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37. After the death of Philistus, Dionysius sent to Dion offering to surrender to him the acropolis, his munitions of war, and his mercenaries, with five months' full pay for these, and demanding for himself the privilege of retiring unmolested into Italy, and of enjoying during his residence there the revenues of Gyarta, a large and rich tract in the territory of Syracuse, extending from the sea to the interior of the island. [2] Dion, however, would not accept these terms, but bade him apply to the Syracusans, and these, hoping to take Dionysius alive, drove away his ambassadors. Upon this, the tyrant handed over the citadel to Apollocrates, his eldest son, while he himself, after watching for a favourable wind and putting on board his ships the persons and property that he held most dear, eluded the vigilance of Heracleides the admiral, and sailed off.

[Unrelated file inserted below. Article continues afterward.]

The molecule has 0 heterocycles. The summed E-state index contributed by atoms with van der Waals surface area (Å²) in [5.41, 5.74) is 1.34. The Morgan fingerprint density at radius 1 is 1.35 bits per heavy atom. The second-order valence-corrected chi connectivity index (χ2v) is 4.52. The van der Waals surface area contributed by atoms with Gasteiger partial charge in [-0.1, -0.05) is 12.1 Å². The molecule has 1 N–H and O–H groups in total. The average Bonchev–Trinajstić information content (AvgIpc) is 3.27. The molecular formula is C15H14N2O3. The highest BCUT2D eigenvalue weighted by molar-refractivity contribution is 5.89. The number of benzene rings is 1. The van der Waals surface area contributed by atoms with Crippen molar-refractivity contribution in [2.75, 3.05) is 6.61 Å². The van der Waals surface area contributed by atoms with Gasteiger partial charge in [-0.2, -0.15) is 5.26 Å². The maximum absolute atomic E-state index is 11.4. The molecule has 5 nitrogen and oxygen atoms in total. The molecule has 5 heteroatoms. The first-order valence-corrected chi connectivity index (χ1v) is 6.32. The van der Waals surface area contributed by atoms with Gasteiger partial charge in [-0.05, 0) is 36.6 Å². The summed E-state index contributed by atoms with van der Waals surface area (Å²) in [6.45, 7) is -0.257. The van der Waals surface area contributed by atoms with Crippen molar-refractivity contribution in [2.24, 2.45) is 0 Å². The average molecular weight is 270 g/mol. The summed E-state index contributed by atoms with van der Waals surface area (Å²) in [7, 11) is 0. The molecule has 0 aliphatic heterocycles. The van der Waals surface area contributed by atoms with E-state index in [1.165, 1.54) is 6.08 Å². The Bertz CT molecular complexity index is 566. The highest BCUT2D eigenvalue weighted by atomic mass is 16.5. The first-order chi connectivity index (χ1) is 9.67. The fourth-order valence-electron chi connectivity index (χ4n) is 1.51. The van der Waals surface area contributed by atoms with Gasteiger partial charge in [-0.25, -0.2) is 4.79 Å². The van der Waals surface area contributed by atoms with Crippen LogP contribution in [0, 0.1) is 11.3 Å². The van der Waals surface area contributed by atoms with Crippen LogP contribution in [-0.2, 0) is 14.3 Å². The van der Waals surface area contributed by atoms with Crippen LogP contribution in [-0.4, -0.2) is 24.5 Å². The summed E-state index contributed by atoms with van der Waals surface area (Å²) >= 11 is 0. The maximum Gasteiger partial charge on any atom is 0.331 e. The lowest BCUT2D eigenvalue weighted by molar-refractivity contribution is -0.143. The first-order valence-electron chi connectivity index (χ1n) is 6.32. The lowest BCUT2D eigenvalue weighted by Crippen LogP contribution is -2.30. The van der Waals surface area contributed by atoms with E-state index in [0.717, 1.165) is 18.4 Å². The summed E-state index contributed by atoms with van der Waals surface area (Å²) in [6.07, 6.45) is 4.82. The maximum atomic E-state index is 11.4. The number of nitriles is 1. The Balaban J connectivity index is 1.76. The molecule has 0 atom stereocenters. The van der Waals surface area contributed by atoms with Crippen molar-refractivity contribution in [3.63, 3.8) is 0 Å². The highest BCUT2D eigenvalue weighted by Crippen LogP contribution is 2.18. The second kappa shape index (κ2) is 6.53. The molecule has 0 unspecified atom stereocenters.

[3] Heracleides was now stormily denounced by the citizens, whereupon he induced Hippo, one of their leaders, to make proposals to the people for a distribution of land, urging that liberty was based on equality, and slavery on the poverty of those who had naught. Supporting Hippo, and heading a faction which overwhelmed the opposition of Dion, Heracleides persuaded the Syracusans to vote this measure, to deprive the mercenaries of their pay, and to elect other generals, thus ridding themselves of the seventies of Dion. [4] So the people, attempting, as it were, to stand at once upon their feet after their long sickness of tyranny, and to act the part of independence out of season, stumbled in their undertakings, and yet hated Dion, who, like a physician, wished to subject the city to a strict and temperate regimen.

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